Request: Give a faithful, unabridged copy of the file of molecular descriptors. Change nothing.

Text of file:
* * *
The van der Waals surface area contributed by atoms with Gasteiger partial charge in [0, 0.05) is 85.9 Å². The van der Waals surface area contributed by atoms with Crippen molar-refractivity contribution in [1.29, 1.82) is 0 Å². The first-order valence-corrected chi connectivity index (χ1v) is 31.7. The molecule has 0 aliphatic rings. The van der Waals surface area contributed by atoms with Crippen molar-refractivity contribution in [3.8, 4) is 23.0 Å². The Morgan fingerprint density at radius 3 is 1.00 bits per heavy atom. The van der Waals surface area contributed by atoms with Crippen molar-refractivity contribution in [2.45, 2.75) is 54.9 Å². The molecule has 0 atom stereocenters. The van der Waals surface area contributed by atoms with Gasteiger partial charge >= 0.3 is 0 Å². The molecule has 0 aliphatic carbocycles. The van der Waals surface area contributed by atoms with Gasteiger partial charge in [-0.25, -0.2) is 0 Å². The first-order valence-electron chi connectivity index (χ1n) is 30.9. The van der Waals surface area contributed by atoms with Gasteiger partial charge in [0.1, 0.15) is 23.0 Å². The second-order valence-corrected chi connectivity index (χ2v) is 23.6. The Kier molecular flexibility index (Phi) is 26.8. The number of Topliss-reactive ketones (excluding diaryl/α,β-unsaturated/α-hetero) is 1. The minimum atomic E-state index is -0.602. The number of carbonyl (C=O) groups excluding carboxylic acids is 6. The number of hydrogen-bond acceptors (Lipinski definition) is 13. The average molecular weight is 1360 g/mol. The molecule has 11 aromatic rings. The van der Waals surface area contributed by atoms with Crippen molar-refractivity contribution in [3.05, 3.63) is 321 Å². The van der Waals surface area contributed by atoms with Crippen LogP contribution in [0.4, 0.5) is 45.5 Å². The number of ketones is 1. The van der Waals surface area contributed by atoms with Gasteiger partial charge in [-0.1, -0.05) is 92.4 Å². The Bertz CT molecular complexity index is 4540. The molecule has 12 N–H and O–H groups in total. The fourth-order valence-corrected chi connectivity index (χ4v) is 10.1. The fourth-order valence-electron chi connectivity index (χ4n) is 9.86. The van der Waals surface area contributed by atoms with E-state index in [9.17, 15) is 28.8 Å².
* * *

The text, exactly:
The van der Waals surface area contributed by atoms with Gasteiger partial charge in [0, 0.05) is 85.9 Å². The van der Waals surface area contributed by atoms with Crippen molar-refractivity contribution in [1.29, 1.82) is 0 Å². The first-order valence-corrected chi connectivity index (χ1v) is 31.7. The molecule has 0 aliphatic rings. The van der Waals surface area contributed by atoms with Crippen molar-refractivity contribution in [3.8, 4) is 23.0 Å². The Morgan fingerprint density at radius 3 is 1.00 bits per heavy atom. The van der Waals surface area contributed by atoms with Crippen molar-refractivity contribution in [2.45, 2.75) is 54.9 Å². The molecule has 0 atom stereocenters. The van der Waals surface area contributed by atoms with Gasteiger partial charge >= 0.3 is 0 Å². The molecule has 0 aliphatic carbocycles. The van der Waals surface area contributed by atoms with Gasteiger partial charge in [-0.25, -0.2) is 0 Å². The first-order valence-electron chi connectivity index (χ1n) is 30.9. The van der Waals surface area contributed by atoms with Gasteiger partial charge in [0.1, 0.15) is 23.0 Å². The second-order valence-corrected chi connectivity index (χ2v) is 23.6. The Kier molecular flexibility index (Phi) is 26.8. The number of Topliss-reactive ketones (excluding diaryl/α,β-unsaturated/α-hetero) is 1. The minimum atomic E-state index is -0.602. The number of carbonyl (C=O) groups excluding carboxylic acids is 6. The number of hydrogen-bond acceptors (Lipinski definition) is 13. The average molecular weight is 1360 g/mol. The molecule has 11 aromatic rings. The van der Waals surface area contributed by atoms with Crippen molar-refractivity contribution in [3.05, 3.63) is 321 Å². The van der Waals surface area contributed by atoms with Crippen LogP contribution in [0.4, 0.5) is 45.5 Å². The number of ketones is 1. The van der Waals surface area contributed by atoms with Gasteiger partial charge in [-0.1, -0.05) is 92.4 Å². The Bertz CT molecular complexity index is 4540. The molecule has 12 N–H and O–H groups in total. The fourth-order valence-corrected chi connectivity index (χ4v) is 10.1. The fourth-order valence-electron chi connectivity index (χ4n) is 9.86. The van der Waals surface area contributed by atoms with E-state index in [9.17, 15) is 28.8 Å².